Email signatures are, in my opinion, one of the most important considerations for an email. It’s a bit of text at the bottom that has your name, title, and contact details. Before sending an email, check that you have one at the bottom. Does it contain all of the important details? Are people able to easily contact you using this information if they have questions or comments?

Using an email signature is a great way to get in contact with someone. Sure, some companies may have address books, but to use those, you often have to look up someone’s name and click a few times. If your details are in the email, people can just dial the number. This is also important in the future, if the email is older and someone has questions your details are still there and they can still contact you using those.

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I think if you consider these five points before sending an email, you’ll find the emails you do send are more effective and get a better response from others. What other considerations do you have?

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Ben Brumm

Ben is a business analyst and software developer. He shares career advice on Lifehack.

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Last Updated on March 29, 2021

5 Types of Horrible Bosses and How to Beat Them All

5 Types of Horrible Bosses and How to Beat Them All

When I left university I took a job immediately, I had been lucky as I had spent a year earning almost nothing as an intern so I was offered a role. On my first day I found that I had not been allocated a desk, there was no one to greet me so I was left for some hours ignored. I happened to snipe about this to another employee at the coffee machine two things happened. The first was that the person I had complained to was my new manager’s wife, and the second was, in his own words, ‘that he would come down on me like a ton of bricks if I crossed him…’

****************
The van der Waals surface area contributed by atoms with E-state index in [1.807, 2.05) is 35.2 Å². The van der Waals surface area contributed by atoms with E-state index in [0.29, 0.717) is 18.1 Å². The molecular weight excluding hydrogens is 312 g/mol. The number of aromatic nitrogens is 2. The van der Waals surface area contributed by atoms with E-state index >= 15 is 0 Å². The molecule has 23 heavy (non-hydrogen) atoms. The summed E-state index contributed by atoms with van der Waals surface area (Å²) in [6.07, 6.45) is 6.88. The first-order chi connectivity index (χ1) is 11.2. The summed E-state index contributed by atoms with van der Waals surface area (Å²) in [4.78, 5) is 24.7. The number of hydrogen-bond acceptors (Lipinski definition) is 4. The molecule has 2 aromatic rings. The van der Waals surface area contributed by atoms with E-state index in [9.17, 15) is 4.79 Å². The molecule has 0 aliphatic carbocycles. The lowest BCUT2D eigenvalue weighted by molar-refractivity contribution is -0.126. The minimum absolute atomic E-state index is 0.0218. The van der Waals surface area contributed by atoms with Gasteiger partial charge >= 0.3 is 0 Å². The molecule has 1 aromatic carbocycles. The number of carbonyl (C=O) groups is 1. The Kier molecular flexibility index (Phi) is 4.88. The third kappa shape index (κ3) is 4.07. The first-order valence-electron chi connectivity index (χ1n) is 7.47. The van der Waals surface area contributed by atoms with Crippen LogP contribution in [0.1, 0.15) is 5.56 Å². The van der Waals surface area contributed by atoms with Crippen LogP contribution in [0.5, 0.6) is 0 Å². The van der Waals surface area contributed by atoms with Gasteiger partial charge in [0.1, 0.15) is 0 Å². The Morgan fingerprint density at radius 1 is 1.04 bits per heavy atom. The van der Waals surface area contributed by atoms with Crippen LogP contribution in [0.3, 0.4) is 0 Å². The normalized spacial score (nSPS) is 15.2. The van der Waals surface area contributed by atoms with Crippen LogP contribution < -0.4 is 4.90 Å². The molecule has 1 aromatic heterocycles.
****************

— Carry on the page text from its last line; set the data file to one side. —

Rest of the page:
What a great start to a job! I had moved to a new city, and had been at work for less than a morning when I had my first run in with the first style of bad manager. I didn’t stay long enough to find out what Mr Agressive would do next. Bad managers are a major issue. Research from Approved Index shows that more than four in ten employees (42%) state that they have previously quit a job because of a bad manager.

The Dream Type Of Manager

My best manager was a total opposite. A man who had been the head of the UK tax system and was working his retirement running a company I was a very junior and green employee for. I made a stupid mistake, one which cost a lot of time and money and I felt I was going to be sacked without doubt.

I was nervous, beating myself up about what I had done, what would happen. At the end of the day I was called to his office, he had made me wait and I had spent that day talking to other employees, trying to understand where I had gone wrong. It had been a simple mistyped line of code which sent a massive print job out totally wrong. I learn how I should have done it and I fretted.

My boss asked me to step into his office, he asked me to sit down. “Do you know what you did?” I babbled, yes, I had been stupid, I had not double-checked or asked for advice when I was doing something I had not really understood. It was totally my fault. He paused. “Will you do that again?” Of course I told him I would not, I would always double check, ask for help and not try to be so clever when I was not!

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“Okay…”

That was it. I paused and asked, should I clear my desk. He smiled. “You have learnt a valuable lesson, I can be sure that you will never make a mistake like that again. Why would I want to get rid of an employee who knows that?”

I stayed with that company for many years, the way I was treated was a real object lesson in good management. Sadly, far too many poor managers exist out there.

The Complete Catalogue of Bad Managers

The Bully